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Bankers and market analysts said what is needed now is a quick announcement of a successor to Rajan at RBI. Photo: Mint
Bankers and market analysts said what is needed now is a quick announcement of a successor to Rajan at RBI.
Photo: Mint

Stocks, rupee seen falling after RBI chief Rajan declines another term

Rupee is expected to fall by at least 50 paise in opening trade on Monday but bankers say RBI will continue to keep a tight leash on the currency through intervention

Mumbai: Domestic share indices and the currency are expected to drop in a knee-jerk reaction on Monday after the Reserve Bank of India governor Raghuram Rajan said that he will not seek a second term as the head of the central bank.

In a letter to the RBI staff, Rajan has said that he would return to academia after his current term ends on 4 September.

“....on due reflection, and after consultation with the government, I want to share with you that I will be returning to academia when my term as Governor ends on September 4, 2016. I will, of course, always be available to serve my country when needed," said Rajan.

While there has been speculation on Rajan’s term for some time now, the announcement from Rajan came as a surprise. Some parts of Rajan’s letter released on the central bank’s website also led to speculation that the government may not have supported a second term for Rajan.

“While I was open to seeing these developments through, on due reflection, and after consultation with the government, I want to share with you that I will be returning to academia," Rajan’s statement said.

Bankers and market analysts said a quick announcement of a successor is needed now.

“It is very crucial that the government should clarify who comes in place now to avoid volatility in the markets. These are tremendously big shoes to fill and overseas investors will be looking at his exit with negativity," said Ananth Narayan G, regional head—financial markets for South Asia and ASEAN at Standard Chartered Bank.

The biggest impact will be felt on the rupee.

“Currency, is where the pressure will be maximum, Capital account surplus has gone down steadily for the last year and a half. Further that we are likely to see FCNR outflow of around $20 billion coming in next six months, which is around 1% of GDP. Even if Rajan had stayed he would have seen the pressure on rupee. Now, with his exit, the pressure on rupee could exacerbate," said Saurabh Mukherjea, chief executive of Ambit Capital Pvt. Ltd.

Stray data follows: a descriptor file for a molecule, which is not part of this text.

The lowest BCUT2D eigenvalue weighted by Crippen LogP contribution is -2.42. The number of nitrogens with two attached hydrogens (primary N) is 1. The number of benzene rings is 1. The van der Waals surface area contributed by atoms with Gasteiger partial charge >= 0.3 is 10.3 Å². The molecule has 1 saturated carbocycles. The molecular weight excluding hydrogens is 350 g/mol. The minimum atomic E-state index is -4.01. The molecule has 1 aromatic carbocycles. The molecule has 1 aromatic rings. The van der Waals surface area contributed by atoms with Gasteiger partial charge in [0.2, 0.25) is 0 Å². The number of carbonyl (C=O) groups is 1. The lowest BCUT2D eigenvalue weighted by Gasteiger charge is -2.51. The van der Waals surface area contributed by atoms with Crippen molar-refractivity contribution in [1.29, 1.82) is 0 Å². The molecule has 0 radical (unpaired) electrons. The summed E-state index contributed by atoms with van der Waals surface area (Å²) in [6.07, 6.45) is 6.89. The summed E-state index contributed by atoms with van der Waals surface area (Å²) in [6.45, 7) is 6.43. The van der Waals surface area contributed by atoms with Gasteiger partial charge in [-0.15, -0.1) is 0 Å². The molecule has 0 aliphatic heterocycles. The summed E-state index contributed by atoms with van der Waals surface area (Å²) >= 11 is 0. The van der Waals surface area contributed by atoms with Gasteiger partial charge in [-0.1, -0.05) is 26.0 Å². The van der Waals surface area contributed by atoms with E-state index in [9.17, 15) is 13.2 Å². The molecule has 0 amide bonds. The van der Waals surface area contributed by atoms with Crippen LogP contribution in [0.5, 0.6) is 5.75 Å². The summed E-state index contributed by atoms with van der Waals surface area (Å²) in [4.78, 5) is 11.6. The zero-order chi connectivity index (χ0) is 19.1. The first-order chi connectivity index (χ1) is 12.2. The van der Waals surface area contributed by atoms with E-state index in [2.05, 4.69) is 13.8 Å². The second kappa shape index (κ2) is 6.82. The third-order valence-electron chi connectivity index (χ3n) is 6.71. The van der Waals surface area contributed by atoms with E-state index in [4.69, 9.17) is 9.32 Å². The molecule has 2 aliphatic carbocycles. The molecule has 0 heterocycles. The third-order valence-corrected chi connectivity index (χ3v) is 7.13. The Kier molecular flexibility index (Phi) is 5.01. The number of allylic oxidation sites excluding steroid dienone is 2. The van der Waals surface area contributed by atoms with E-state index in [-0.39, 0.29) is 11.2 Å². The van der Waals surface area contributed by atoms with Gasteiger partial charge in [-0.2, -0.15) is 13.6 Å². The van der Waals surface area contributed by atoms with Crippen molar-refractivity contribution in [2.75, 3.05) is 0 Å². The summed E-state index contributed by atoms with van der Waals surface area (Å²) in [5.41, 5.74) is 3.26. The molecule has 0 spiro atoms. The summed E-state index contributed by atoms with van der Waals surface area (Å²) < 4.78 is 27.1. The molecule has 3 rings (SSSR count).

The rupee is expected to plummet by at least 50 paise in opening trades on Monday, but bankers said that the central bank will continue to keep a tight leash on the currency through intervention.

“Of course, markets will be weaker on Monday and traders would take advantage to bring down the rupee, but i guess the RBI will be watching as well," said Jayesh Mehta, head of treasury at Bank of America-Merrill Lynch.

Market speculation on who will be the next governor has already started. Names of deputy governor Urjit Patel, chairman of State Bank of India Arundhati Bhattacharya and chief economic advisor Arvind Subramanian are doing the rounds as possible candidates.

Rajan’s decision to exit comes at a time when market volatility is on the rise. Given the prevailing uncertainty in the markets due to key events such as referendum on Britain’s exit from the European Union on 23 June and the redemptions of the foreign currency non-resident (FCNR) deposits due between September and November, Rajan’s exit would add to the volatility, bankers said.

“The timing is the worst because already there is so much pressure on markets because of global uncertainties. The change at the helm of RBI puts continuity under a cloud and that is more detrimental than anything," said an economist at a private bank seeking anonymity.

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